• Joe Hockey (2 years, 3 days) commissioned an audit in October 2013 to assess the role and scope of Government, as well as ensuring taxpayers’ money was spent wisely and in an efficient manner. The Report of the National Commission Audit was released in May 2014.
  • Christopher Pyne (Minister for Education and Training – 2 years, 3 days) commissioned a review of the demand driven system in November 2013 and the final report released in April 2014. David Kemp and Andrew Norton led the review which had the purpose of examining the impact of the demand driven system.
  • Dan Tehan (Minister for Education and Training – 2 years, 116 days) announced in October 2018 that Peter Coaldrake was commissioned to lead the review of the higher education category standards. The final report was released in October 2019 and the Government delivered its response in December 2019.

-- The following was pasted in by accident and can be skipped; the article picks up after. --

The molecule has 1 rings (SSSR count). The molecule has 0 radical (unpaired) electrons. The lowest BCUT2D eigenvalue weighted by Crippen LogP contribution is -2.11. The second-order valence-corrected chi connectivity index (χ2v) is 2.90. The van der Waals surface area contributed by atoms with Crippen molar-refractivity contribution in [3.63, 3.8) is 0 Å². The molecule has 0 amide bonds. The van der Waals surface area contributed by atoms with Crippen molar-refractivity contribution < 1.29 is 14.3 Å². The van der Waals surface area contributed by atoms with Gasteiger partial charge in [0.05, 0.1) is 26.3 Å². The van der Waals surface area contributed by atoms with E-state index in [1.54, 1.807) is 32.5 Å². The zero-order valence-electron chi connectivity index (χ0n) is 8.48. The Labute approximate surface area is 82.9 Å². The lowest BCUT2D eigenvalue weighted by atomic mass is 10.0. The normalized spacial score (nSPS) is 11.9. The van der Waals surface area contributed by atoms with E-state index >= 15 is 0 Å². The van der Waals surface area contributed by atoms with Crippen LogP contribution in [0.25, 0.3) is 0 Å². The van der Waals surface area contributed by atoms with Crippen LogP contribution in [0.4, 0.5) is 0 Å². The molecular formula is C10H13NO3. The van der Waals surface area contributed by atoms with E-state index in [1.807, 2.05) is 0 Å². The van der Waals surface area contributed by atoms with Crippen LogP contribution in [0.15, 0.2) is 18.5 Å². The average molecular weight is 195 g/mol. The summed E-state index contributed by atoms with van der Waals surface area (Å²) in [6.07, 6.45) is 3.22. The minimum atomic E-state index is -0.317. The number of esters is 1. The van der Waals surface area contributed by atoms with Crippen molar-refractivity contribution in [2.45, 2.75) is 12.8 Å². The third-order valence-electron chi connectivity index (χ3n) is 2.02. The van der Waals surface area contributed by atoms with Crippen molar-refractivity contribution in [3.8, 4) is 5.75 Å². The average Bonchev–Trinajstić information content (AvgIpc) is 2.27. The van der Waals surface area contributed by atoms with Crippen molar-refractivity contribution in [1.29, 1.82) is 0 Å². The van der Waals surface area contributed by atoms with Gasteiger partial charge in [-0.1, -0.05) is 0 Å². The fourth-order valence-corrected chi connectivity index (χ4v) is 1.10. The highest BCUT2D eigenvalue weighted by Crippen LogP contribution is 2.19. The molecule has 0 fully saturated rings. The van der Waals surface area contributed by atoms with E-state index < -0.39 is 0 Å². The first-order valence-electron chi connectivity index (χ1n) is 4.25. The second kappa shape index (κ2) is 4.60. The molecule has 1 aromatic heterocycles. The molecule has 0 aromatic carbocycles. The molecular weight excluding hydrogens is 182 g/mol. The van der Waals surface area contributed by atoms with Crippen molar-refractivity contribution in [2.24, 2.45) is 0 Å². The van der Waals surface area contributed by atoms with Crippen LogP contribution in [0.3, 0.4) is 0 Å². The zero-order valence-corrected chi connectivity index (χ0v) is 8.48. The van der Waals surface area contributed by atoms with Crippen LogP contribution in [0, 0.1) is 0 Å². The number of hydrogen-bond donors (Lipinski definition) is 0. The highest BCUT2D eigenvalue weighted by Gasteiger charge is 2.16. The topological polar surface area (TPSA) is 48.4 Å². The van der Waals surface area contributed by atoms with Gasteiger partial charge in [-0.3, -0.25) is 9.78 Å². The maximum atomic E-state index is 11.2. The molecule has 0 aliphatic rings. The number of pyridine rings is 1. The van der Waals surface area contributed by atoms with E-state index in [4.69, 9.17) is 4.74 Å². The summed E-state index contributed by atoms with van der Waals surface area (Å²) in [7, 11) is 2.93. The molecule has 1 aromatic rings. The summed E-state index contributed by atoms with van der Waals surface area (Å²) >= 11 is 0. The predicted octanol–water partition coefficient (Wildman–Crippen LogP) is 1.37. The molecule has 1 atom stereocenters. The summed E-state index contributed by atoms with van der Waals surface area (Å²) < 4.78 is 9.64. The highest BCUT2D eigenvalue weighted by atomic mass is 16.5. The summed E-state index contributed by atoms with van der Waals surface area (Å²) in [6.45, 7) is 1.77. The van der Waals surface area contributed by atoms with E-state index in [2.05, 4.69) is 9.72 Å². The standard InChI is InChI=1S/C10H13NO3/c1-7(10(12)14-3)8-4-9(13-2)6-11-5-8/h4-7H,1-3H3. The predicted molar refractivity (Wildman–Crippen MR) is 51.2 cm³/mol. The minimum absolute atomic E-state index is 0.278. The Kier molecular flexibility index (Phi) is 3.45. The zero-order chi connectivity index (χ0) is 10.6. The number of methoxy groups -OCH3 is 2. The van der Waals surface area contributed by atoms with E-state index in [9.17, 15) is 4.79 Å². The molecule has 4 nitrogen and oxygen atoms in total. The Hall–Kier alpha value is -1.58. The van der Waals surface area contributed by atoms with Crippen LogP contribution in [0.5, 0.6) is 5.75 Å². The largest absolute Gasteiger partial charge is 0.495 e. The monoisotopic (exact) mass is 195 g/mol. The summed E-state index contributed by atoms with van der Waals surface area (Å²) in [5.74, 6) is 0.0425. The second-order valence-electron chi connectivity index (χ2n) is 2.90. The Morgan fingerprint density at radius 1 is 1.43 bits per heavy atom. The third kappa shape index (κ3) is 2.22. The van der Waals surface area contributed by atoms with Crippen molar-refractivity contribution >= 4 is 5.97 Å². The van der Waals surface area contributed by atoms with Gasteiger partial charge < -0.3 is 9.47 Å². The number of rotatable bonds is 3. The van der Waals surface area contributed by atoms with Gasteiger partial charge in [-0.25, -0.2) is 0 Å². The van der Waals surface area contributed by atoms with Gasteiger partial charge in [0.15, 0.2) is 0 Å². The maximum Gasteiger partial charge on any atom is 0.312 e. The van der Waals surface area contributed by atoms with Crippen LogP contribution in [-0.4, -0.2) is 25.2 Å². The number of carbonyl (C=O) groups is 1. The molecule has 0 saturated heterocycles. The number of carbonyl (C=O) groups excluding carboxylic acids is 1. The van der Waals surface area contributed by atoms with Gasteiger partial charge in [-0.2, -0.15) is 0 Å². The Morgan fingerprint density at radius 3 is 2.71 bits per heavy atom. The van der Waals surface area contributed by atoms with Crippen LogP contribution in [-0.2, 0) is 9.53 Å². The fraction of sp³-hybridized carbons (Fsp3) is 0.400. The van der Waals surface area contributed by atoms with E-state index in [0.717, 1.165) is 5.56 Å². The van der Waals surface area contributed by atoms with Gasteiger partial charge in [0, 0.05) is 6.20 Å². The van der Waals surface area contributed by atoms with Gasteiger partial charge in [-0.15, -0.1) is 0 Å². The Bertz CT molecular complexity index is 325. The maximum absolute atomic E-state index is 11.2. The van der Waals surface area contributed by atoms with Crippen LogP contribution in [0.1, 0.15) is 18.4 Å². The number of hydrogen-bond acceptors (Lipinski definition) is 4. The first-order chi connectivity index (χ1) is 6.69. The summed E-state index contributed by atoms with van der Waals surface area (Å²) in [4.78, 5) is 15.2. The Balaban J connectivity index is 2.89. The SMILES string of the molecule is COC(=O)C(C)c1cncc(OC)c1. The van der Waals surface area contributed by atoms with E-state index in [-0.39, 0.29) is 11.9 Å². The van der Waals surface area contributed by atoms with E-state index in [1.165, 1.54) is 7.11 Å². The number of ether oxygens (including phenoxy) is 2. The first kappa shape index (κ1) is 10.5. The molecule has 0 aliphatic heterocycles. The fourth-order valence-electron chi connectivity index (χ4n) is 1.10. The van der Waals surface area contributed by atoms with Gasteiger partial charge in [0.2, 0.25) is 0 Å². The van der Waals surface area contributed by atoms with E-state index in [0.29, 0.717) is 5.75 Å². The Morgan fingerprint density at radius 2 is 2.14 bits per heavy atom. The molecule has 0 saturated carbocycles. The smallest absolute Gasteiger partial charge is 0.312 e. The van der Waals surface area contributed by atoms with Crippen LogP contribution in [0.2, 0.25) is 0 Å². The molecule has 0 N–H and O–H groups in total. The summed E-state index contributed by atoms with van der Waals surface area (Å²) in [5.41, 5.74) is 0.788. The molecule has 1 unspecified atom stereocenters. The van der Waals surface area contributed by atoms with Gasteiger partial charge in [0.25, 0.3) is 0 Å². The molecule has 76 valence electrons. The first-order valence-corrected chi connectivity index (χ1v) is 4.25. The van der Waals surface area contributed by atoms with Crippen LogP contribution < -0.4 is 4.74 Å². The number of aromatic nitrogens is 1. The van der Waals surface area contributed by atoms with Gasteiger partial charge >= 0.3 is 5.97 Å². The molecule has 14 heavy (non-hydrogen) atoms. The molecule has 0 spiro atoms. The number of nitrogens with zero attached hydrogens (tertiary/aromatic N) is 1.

• Dan Tehan (Minister for Education – 2 years 116 days) and Michaelia Cash (Minister for Employment, Skills, Small and Family Business – 2 years, 214 days) released the final report on the review of the Australian Qualifications Framework in September 2019. Led by Peter Noonan, the purpose of the review was to ensure Australia continues to meet the needs of students, employers, education providers and the wider community.

Commonwealth funding

Since the Dawkins reforms, the Commonwealth has been the main public funding source for higher education. In 2021 Australian government grants accounted for 36.1 per cent of income for Australian universities. 

State and local government funding is minimal and accounted for 2.1 per cent as the Commonwealth has assumed overall responsibility for higher education.

International students contributed 22.4 per cent of universities’ income.

Australian government payments for HECS-HELP, FEE-HELP, VET FEE-HELP and VET Student loan Program, and SA-HELP accounted for 15.9 percent.

The remainder (23.5 per cent) came from consultancy, investment, donations and other sources.

Now, let us see how the level of Commonwealth expenditure for the purpose of higher education in Australia has changed overtime.

Commonwealth expenditure on tertiary education – past ten years